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ERIC Number: ED182431
Record Type: RIE
Publication Date: 1978-Sep
Pages: 27
Abstractor: N/A
Reference Count: 0
ISBN: N/A
ISSN: N/A
Vocational and 4-H Youth Group Members Knowledge and Attitudes Concerning Expanding Roles.
Farris, Charlotte J.
A survey research study was conducted to determine the range and attitudes of youth in New York State vocational and 4-H organizations concerning traditional and changing sex roles. The survey instrument consisted of two parts: a short multifactor true/false quiz to sample knowledge of changes in male and female participation in employment, family, and marriage situations (test-retest reliability .55) and an attitude measure on the same variables plus educational and social activities (Spearman-Brown .62 reliability). Random sampling techniques, including stratification for region and vocational group, were used for every organization except 4-H. A total of 1218 scorable surveys were returned: 862 from females, 356 from males. Although knowledge among the respondents appeared to increase with age, survey results indicated that youths are not as knowledgeable as adults about changes in the labor force and the family and that they tend to hold traditional sex role expectations. Attempts to promote more liberal sex-role attitudes have apparently been more successful with females, since males were significantly less knowledgeable and more traditional in attitudes about changing roles. Further research should concentrate on reasons for the differences in response among the sexes and appropriate intervention strategies. (Author/MEK)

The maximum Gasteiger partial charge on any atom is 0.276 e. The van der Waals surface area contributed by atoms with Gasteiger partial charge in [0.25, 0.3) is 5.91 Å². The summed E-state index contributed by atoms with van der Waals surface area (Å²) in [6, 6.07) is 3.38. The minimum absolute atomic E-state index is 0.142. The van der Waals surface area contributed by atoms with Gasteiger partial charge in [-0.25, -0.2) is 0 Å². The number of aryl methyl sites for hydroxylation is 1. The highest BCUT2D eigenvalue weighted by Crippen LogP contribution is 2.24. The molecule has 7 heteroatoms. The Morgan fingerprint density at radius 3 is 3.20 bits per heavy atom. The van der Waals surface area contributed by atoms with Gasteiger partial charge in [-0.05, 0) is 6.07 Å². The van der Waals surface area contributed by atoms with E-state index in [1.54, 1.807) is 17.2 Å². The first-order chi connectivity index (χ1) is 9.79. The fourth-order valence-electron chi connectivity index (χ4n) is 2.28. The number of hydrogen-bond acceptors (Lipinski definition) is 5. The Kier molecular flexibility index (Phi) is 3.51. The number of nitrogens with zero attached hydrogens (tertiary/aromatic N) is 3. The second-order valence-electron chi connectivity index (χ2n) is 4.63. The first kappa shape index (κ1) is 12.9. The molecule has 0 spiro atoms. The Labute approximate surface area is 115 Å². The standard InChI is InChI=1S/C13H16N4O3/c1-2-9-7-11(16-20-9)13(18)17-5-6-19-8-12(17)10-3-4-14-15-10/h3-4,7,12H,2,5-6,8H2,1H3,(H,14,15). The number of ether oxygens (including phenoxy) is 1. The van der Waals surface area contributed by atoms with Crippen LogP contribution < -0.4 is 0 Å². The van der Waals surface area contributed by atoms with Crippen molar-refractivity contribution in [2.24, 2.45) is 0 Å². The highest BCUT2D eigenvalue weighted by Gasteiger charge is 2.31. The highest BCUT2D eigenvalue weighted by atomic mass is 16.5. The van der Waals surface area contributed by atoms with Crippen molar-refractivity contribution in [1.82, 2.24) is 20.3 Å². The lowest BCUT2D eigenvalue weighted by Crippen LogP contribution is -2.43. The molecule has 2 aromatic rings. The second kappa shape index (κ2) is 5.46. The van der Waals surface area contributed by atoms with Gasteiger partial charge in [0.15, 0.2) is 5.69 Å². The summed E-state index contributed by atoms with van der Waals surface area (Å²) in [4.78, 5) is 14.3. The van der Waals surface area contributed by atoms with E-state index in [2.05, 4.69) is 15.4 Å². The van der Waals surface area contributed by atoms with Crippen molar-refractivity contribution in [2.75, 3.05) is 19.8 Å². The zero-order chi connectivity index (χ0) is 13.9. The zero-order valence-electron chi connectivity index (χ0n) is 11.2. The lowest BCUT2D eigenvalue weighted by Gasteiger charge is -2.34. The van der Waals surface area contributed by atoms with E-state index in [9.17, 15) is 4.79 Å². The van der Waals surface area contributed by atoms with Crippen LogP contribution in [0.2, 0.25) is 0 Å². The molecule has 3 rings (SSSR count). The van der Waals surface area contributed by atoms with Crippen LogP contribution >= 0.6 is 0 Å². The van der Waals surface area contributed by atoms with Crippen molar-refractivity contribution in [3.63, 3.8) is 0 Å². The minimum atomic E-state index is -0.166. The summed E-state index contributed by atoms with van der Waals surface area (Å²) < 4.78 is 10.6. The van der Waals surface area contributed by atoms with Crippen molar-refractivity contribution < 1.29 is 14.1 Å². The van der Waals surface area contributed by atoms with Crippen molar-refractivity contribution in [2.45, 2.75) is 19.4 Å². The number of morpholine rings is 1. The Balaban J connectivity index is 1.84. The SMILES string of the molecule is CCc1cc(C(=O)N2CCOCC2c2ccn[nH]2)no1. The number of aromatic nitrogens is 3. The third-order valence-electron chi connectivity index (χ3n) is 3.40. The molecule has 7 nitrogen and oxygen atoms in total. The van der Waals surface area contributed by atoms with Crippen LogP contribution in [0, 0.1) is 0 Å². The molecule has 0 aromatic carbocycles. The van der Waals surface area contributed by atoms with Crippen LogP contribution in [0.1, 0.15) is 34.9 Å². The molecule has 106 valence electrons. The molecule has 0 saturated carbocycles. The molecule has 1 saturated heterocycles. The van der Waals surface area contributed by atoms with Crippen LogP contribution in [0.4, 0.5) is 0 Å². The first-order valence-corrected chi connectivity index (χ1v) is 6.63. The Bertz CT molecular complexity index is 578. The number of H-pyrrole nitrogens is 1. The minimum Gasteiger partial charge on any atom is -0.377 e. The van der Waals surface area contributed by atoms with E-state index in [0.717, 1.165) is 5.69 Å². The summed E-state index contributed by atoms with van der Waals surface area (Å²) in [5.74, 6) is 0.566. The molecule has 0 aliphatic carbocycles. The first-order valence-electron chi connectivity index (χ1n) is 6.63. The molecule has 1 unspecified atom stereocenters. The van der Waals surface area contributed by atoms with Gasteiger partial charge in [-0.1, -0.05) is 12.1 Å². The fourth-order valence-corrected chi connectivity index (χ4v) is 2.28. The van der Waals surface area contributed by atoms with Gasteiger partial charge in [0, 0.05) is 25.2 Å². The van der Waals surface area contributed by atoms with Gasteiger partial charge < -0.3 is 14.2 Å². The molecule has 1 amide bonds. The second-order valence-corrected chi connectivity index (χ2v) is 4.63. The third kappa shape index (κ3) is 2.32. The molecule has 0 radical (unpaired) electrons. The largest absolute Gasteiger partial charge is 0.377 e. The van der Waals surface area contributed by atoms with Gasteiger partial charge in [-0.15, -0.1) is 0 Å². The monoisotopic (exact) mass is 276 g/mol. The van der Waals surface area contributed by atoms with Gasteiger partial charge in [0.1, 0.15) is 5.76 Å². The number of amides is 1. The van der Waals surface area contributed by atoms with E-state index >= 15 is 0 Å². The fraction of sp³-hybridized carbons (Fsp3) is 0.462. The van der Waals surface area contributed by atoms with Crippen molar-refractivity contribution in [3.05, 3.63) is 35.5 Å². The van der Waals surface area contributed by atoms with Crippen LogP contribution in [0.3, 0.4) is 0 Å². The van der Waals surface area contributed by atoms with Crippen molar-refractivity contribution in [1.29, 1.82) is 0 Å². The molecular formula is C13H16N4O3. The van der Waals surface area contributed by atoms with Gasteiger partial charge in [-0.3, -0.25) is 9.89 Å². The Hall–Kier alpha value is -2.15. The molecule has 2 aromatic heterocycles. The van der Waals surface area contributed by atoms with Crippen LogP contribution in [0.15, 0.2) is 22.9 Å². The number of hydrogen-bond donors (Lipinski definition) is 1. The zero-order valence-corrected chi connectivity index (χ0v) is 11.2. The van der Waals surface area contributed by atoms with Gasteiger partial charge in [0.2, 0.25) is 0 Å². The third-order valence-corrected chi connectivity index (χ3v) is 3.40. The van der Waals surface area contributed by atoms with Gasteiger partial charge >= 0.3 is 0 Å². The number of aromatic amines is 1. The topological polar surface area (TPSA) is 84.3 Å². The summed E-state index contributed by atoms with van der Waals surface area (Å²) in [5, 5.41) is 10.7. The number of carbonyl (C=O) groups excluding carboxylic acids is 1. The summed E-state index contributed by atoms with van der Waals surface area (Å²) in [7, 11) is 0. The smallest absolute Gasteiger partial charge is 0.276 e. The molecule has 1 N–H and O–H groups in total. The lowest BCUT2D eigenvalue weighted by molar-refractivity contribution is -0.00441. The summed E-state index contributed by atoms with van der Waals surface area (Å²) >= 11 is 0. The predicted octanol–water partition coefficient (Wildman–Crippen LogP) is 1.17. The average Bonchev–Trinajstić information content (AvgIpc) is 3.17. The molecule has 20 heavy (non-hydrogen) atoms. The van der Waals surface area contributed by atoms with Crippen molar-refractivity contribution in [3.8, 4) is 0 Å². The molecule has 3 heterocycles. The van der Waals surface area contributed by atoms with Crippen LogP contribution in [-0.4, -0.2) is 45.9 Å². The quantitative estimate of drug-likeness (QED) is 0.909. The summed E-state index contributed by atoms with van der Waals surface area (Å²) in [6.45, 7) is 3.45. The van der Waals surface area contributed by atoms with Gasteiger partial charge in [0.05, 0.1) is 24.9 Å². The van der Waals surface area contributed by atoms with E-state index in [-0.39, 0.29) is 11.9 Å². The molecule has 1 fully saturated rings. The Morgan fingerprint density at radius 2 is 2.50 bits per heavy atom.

Project MOVE, State University of New York College of Technology, 871 Court Street, Utica, NY 13502 ($1.00).
Publication Type: Reports - Research
Education Level: N/A
Audience: N/A
Language: English
Sponsor: Extension Service (USDA), Washington, DC.; New York State Education Dept., Albany. Div. of Occupational Education Instruction.; New York State Cooperative Extension Service, Albany.
Authoring Institution: State Univ. of New York, Ithaca. Coll. of Human Ecology at Cornell Univ.
Identifiers: New York; Project MOVE; 4 H Clubs
Note: For a related document see CE 023 593